Santa-pede Challenge: the conclusion

At the end of October we announced the Buy, Break, Build series kick off with “The Santa-pede Challenge“.  The goal was to get your hands on one of those annoying dancing santas, tear it apart, then use its parts to build something that walks. We got our hands on some cool prizes and even got [Phillip Torrone] to be a guest judge. Join us after the break to see just what we came up with and maybe have a few laughs.

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Making mSATA work with mini PCI Express

[Trucki] wanted to upgrade the internal storage on his JooJoo. There’s an mSATA connector inside but devices that use that protocol are hard to come by and when you do they’ll cost you and arm and a leg. He knew he could get solid state drives cheaply that use the mini PCI Express standard, which is mechanically compatible with mSATA. So he set out to alter a mini PCI Express device to work with the mSATA protocol. This entails swapping the transmission lines and rearranging the voltage traces on the connector. To handle the TX- and TX+ lines he desoldered their decoupling capacitors and realigned them to trade their signals. For the 3.3V lines he had to cut the feed and solder jumper wire to the correct pads.

This is some nice work which let him add a 32 GB drive for just sixty Euros. Since the device only comes with a 4 GB SSD an upgrade is almost mandatory if you’re planning to install an alternate OS on the Joojoo.

If you’re photographing and you know it clap your hands

If you’ve ever tried to take pictures of yourself you’ll know that it can be a pain. It’s especially hard to get that perfect shot of your godly features when you’re out of breath from sprinting across the room. OK, yes, they have remote controls for that. But what if you lost your remote or you just don’t want to have to carry it? [LucidScience] put together a sweet, um, “hands free” alternative.

Essentially this hack emulates the IR signals sent by a Nikon remote, either to take a picture right away or to take time lapse photographs at regular intervals. We’ve seen a similar time lapse remote using an arduino before and a really thorough one using an AVR, but they don’t take the same approach as [LucidScience]’s design in terms of monitoring a microphone input for triggering. The project includes several status LEDs and adjustments for ambient noise and triggering, and it can be mounted to the camera body. We wonder how many of the Nikon’s features could be controlled using clap encoding, and how detailed your timing would need to be to have a kind of hand-made (get it?) pulsetrain syntax.  You’d probably need to have world record clap skills.

Check out the demo vid after the break.

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Domino Clock uses an electromechanical display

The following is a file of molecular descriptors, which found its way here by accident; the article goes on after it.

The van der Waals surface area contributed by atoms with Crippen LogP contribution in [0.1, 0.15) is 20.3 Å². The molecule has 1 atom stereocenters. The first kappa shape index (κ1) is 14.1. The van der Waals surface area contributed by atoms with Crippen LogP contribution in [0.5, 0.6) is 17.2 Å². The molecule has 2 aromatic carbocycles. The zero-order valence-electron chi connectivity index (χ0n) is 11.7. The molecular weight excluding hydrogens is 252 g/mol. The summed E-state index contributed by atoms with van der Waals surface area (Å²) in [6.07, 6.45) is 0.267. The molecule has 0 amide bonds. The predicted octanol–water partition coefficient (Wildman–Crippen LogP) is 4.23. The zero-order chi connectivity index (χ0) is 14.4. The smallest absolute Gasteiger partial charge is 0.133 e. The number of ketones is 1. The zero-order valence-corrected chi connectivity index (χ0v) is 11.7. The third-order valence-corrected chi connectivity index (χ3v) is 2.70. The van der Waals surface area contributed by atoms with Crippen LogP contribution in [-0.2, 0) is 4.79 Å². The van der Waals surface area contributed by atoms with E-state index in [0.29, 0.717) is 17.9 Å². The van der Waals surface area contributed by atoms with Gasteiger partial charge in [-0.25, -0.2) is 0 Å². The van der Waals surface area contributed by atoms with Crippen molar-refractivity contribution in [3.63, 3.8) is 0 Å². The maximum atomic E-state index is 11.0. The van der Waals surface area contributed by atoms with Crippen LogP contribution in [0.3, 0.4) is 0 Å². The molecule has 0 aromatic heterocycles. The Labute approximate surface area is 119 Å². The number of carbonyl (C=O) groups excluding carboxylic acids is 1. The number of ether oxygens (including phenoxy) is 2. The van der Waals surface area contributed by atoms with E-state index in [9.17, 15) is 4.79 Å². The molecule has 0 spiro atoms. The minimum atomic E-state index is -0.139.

This clock concept uses big dominos with changing faces to display the time. As far as we can tell they haven’t made it through to a finished product yet, but we loved the explaination of the engineering that went into the prototype. After the break you can watch [Eric] explain how he accomplished the design requirements of a slowly changing digit that uses no power to keep its state, which also uses low-power when changing state. To accomplish this he designed a flipping circle that stays put in both the white and black positions once set. When it’s time to change the digits, a coil is energized to push against a magnet in what he calls a single poled motor. Whatever the name, we want to build one ourselves!

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Inkjet print head made with a 3D printer

This is an inkjet print head made using a RepRap. The manufacturing process is both simple and ingenious. It uses a vibrating piezo buzzer to pump printing liquid through a tiny nozzle. The red disc seen above is exactly the same diameter as the piezo that resides behind it. There is a hole offset from the center to feed ink in between the two discs. Take a look at the test footage after the break.

To make the nozzle a hole was cut in the plastic disc, then a pin inserted and the whole thing was covered with hot glue. The next step was to remove the pin and shave down the glue until the narrow aperture is open. [Adrian Bowyer] is still in the testing phase for this assembly, but once he gets the bugs worked out he plans to test it with a heating element so that it can print using wax and other materials that are liquid when hot.

[Vik] tipped us off about this one after seeing the printable transistors from the other day.

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